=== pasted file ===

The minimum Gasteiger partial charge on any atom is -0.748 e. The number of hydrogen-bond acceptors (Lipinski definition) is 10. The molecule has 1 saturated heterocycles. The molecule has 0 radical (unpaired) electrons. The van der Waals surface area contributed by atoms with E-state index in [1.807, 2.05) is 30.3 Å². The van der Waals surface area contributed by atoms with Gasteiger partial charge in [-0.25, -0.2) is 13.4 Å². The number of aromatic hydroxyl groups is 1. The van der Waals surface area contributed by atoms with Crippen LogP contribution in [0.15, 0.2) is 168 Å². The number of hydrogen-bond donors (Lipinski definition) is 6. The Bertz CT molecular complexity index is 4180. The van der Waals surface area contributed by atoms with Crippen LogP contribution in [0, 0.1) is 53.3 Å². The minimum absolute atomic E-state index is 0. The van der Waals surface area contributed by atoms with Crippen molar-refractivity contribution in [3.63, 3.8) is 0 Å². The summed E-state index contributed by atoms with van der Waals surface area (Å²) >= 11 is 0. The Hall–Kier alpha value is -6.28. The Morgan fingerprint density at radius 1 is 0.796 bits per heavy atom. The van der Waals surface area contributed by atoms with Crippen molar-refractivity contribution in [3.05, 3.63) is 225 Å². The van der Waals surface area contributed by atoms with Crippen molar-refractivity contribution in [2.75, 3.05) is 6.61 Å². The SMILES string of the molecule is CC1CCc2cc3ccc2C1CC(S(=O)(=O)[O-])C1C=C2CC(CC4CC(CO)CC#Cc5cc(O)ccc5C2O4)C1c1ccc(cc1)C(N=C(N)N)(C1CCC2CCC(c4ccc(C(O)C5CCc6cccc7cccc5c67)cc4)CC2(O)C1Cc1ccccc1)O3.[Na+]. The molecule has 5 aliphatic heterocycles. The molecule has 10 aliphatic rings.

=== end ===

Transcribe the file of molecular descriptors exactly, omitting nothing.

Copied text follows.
The minimum Gasteiger partial charge on any atom is -0.748 e. The number of hydrogen-bond acceptors (Lipinski definition) is 10. The molecule has 1 saturated heterocycles. The molecule has 0 radical (unpaired) electrons. The van der Waals surface area contributed by atoms with E-state index in [1.807, 2.05) is 30.3 Å². The van der Waals surface area contributed by atoms with Gasteiger partial charge in [-0.25, -0.2) is 13.4 Å². The number of aromatic hydroxyl groups is 1. The van der Waals surface area contributed by atoms with Crippen LogP contribution in [0.15, 0.2) is 168 Å². The number of hydrogen-bond donors (Lipinski definition) is 6. The Bertz CT molecular complexity index is 4180. The van der Waals surface area contributed by atoms with Crippen LogP contribution in [0, 0.1) is 53.3 Å². The minimum absolute atomic E-state index is 0. The van der Waals surface area contributed by atoms with Crippen molar-refractivity contribution in [3.63, 3.8) is 0 Å². The summed E-state index contributed by atoms with van der Waals surface area (Å²) >= 11 is 0. The Hall–Kier alpha value is -6.28. The Morgan fingerprint density at radius 1 is 0.796 bits per heavy atom. The van der Waals surface area contributed by atoms with Crippen molar-refractivity contribution in [3.05, 3.63) is 225 Å². The van der Waals surface area contributed by atoms with Crippen molar-refractivity contribution in [2.75, 3.05) is 6.61 Å². The SMILES string of the molecule is CC1CCc2cc3ccc2C1CC(S(=O)(=O)[O-])C1C=C2CC(CC4CC(CO)CC#Cc5cc(O)ccc5C2O4)C1c1ccc(cc1)C(N=C(N)N)(C1CCC2CCC(c4ccc(C(O)C5CCc6cccc7cccc5c67)cc4)CC2(O)C1Cc1ccccc1)O3.[Na+]. The molecule has 5 aliphatic heterocycles. The molecule has 10 aliphatic rings.